While Apple encourages young people to learn to "code," plenty of novice coders have told how they worked on apps only to find them refused by the App Store review team, because they were not interesting enough. Apple also refuses apps that offer similar features to their own apps. For example, Facebook’s Gaming app has been refused five times to date, perhaps because it is too similar to Apple Arcade, Apple’s subscription gaming service.

There is no option to "sideload" apps, or install them through another manner (except in small numbers for testing), and many users want the ability to have apps that Apple doesn’t approve for their store. For this reason, some users "jailbreak" their iOS devices, and use an alternate app store, such as Cydia, to install apps.

App Store controversies

This week, Basecamp launched a new email service called Hey. They have both a Mac app – available directly from the developer – and an iOS app, as well as apps for other platforms. Version 1.0 of the iOS app was approved, but when the company tried to release an update with bug fixes, that version was refused. Apple has said that since the app does not allow users to subscribe to the service, it cannot be in the App Store.

Apple states that apps that offer paid services have to offer those services within iOS apps, which means that Apple collects 30% of the in-app purchase, but Basecamp is balking at this, calling Apple "gangsters" for demanding a cut of their sales.

At issue here is the inconsistency of Apple’s application of their rules, but also some tone-deaf statements from Apple regarding software. In a letter to Basecamp, an unnamed Apple employee (the letter was most likely written by senior Apple executives) suggested that the company had benefited from the App Store while providing no compensation to Apple:

We understand that Basecamp has developed a number of apps and many subsequent versions for the App Store for many years, and that the App Store has distributed millions of these apps to iOS users. These apps do not offer in-app purchase — and, consequently, have not contributed any revenue to the App Store over the last eight years.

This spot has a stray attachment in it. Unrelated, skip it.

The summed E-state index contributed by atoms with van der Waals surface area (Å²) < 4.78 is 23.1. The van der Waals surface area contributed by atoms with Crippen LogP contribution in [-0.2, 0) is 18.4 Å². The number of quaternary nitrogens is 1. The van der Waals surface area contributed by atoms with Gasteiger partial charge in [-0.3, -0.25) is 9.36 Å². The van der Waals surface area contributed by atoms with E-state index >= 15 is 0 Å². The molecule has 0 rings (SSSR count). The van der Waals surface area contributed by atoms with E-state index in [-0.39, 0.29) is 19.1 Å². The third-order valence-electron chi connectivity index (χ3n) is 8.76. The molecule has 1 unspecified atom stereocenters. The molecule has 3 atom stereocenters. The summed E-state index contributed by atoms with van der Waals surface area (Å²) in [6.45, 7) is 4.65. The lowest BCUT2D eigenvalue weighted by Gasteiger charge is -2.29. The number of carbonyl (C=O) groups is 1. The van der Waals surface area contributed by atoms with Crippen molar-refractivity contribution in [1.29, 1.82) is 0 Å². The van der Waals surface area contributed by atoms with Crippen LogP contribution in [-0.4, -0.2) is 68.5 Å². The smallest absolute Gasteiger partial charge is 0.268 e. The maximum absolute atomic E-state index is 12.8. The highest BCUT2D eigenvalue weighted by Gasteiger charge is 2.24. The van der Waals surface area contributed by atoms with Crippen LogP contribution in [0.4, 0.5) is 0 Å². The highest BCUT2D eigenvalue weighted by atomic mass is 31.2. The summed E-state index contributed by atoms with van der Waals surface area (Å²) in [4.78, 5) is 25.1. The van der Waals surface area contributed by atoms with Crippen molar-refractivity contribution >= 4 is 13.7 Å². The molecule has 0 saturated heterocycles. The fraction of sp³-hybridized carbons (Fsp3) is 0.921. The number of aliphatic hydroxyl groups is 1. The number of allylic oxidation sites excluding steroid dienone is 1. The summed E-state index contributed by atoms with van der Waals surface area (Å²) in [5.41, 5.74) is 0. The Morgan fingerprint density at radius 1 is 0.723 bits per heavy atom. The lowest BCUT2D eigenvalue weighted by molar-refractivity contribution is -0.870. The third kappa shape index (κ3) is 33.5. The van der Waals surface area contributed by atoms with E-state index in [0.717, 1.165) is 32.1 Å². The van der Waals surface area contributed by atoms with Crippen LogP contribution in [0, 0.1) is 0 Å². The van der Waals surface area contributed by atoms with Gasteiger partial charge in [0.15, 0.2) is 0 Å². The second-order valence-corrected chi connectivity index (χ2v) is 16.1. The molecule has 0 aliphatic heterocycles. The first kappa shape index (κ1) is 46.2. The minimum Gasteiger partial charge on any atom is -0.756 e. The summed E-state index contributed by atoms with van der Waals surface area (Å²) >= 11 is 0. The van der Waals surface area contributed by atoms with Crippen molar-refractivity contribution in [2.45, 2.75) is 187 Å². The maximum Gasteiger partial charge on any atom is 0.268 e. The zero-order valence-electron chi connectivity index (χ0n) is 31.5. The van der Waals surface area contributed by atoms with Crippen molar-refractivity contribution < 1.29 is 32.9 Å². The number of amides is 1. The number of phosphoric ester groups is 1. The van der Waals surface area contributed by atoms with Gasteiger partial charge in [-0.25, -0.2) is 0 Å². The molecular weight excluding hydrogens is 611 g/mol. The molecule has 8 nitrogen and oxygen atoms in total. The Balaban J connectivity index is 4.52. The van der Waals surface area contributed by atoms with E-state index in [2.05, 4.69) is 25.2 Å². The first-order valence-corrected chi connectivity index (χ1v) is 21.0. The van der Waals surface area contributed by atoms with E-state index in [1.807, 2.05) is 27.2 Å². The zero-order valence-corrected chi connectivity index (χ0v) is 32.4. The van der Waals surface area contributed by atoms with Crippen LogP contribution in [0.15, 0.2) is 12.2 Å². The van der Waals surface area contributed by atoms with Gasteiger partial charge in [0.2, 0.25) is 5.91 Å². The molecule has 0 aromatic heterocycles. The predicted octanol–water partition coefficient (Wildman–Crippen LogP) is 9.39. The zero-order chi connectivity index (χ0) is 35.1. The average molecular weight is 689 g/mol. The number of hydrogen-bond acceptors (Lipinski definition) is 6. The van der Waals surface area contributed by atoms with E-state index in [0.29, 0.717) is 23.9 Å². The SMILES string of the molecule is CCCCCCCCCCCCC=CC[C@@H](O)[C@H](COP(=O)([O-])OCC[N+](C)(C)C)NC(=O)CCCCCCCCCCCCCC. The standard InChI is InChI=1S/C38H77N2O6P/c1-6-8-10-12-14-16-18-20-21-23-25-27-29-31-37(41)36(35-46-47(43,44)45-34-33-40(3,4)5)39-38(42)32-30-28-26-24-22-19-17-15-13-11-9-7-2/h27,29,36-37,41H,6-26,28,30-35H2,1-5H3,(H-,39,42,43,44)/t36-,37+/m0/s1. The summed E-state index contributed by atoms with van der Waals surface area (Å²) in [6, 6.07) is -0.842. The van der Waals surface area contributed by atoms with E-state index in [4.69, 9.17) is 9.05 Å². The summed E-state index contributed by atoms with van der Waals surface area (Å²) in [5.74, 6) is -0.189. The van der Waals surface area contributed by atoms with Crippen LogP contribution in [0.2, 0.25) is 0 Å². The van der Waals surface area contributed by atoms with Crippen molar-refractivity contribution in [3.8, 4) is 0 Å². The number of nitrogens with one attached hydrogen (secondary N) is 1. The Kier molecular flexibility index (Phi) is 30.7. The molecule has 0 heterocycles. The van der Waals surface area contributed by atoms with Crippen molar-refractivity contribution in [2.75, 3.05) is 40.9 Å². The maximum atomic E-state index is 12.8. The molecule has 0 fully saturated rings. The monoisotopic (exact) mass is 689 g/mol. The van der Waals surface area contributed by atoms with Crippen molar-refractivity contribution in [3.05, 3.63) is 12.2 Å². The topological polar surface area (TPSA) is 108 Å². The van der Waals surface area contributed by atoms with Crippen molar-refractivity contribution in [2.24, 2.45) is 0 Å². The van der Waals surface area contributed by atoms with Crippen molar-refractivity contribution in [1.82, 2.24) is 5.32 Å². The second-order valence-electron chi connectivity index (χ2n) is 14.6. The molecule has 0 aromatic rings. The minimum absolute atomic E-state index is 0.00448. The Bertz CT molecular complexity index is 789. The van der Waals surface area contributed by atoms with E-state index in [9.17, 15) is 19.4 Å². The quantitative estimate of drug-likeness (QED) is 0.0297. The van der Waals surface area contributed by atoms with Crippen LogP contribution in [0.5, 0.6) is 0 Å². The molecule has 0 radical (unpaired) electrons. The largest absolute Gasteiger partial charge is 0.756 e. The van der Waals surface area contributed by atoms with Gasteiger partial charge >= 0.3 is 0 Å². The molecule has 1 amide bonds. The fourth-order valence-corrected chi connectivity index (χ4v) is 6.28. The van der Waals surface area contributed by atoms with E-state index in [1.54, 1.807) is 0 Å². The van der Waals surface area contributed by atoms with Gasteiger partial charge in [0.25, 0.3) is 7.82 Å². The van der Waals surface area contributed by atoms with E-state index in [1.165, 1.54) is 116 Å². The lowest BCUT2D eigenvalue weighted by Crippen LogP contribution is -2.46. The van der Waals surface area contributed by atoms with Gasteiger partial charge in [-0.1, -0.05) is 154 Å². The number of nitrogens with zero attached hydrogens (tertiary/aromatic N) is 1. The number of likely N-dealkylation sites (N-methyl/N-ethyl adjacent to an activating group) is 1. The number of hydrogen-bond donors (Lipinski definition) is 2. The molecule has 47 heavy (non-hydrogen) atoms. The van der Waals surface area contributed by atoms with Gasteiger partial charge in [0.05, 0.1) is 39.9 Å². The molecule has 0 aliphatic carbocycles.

Other developers have started speaking out using the hashtag AppStoreAntitrust on Twitter, telling how their apps were refused, and some have even expressed dismay at having to give up on apps they were developing, or not even try to develop certain apps, because of the uncertainty of whether they’d be approved. One example is this Twitter thread from the long-time Mac app developer Rogue Amoeba, telling how they had apps refused, and eventually gave up selling on the iOS App Store, and, with the exception of one app, on the Mac App Store as well.

In addition, the European Commission has launched an antitrust investigation into Apple’s use of the App Store and Apple Pay.

This controversy comes at a bad time for Apple. With the Worldwide Developer Conference starting on Monday, June 22, and this issue getting a lot of attention in the news (even an opinion piece in the New York Times), Apple has to decide whether they will be more flexible or whether they will stick to their position. Interestingly, the fact that the WWDC will be virtual this year means that Apple won’t have to face thousands of developers who could be very vocal as Apple executives on stage tout the benefits of their App Stores in Monday’s keynote.

For now, there’s no choice: if you use an iOS device and want apps, you must use Apple’s App Store. That may change in the future, as governments determine whether Apple is abusing their dominant position in the marketplace. You can still get lots of great apps on the iOS App Store, but you’re certainly missing out on some innovative apps because of Apple’s strict control over its walled garden.

About Kirk McElhearn

Kirk McElhearn writes about Macs, iPods, iTunes, books, music and more on his blog Kirkville. He is co-host of the Intego Mac Podcast and PhotoActive, and a regular contributor to The Mac Security Blog, TidBITS, and several other websites and publications. Kirk has written more than twenty books, including Take Control books about iTunes, LaunchBar, and Scrivener. Follow him on Twitter at @mcelhearn. View all posts by Kirk McElhearn →